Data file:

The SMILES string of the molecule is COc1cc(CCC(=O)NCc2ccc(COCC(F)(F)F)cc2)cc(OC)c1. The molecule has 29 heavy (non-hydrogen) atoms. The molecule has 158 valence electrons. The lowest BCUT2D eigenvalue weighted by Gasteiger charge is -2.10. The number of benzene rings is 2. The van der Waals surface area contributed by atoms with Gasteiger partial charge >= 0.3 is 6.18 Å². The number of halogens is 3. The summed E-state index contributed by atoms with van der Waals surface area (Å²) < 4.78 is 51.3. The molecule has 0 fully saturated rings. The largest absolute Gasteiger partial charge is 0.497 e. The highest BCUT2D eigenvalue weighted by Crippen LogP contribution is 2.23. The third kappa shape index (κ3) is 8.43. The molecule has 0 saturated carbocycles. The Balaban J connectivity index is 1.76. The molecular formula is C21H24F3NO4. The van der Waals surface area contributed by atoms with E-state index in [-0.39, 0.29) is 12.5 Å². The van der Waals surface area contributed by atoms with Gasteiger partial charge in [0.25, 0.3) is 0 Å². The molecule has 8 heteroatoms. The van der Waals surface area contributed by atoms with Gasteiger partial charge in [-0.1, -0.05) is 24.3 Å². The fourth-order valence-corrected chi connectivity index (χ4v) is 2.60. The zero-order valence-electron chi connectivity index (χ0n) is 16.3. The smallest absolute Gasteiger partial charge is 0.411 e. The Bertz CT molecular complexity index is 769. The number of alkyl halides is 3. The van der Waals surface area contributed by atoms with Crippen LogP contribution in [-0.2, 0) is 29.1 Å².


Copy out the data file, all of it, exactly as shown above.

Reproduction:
The SMILES string of the molecule is COc1cc(CCC(=O)NCc2ccc(COCC(F)(F)F)cc2)cc(OC)c1. The molecule has 29 heavy (non-hydrogen) atoms. The molecule has 158 valence electrons. The lowest BCUT2D eigenvalue weighted by Gasteiger charge is -2.10. The number of benzene rings is 2. The van der Waals surface area contributed by atoms with Gasteiger partial charge >= 0.3 is 6.18 Å². The number of halogens is 3. The summed E-state index contributed by atoms with van der Waals surface area (Å²) < 4.78 is 51.3. The molecule has 0 fully saturated rings. The largest absolute Gasteiger partial charge is 0.497 e. The highest BCUT2D eigenvalue weighted by Crippen LogP contribution is 2.23. The third kappa shape index (κ3) is 8.43. The molecule has 0 saturated carbocycles. The Balaban J connectivity index is 1.76. The molecular formula is C21H24F3NO4. The van der Waals surface area contributed by atoms with E-state index in [-0.39, 0.29) is 12.5 Å². The van der Waals surface area contributed by atoms with Gasteiger partial charge in [0.25, 0.3) is 0 Å². The molecule has 8 heteroatoms. The van der Waals surface area contributed by atoms with Gasteiger partial charge in [-0.1, -0.05) is 24.3 Å². The fourth-order valence-corrected chi connectivity index (χ4v) is 2.60. The zero-order valence-electron chi connectivity index (χ0n) is 16.3. The smallest absolute Gasteiger partial charge is 0.411 e. The Bertz CT molecular complexity index is 769. The number of alkyl halides is 3. The van der Waals surface area contributed by atoms with Crippen LogP contribution in [-0.2, 0) is 29.1 Å².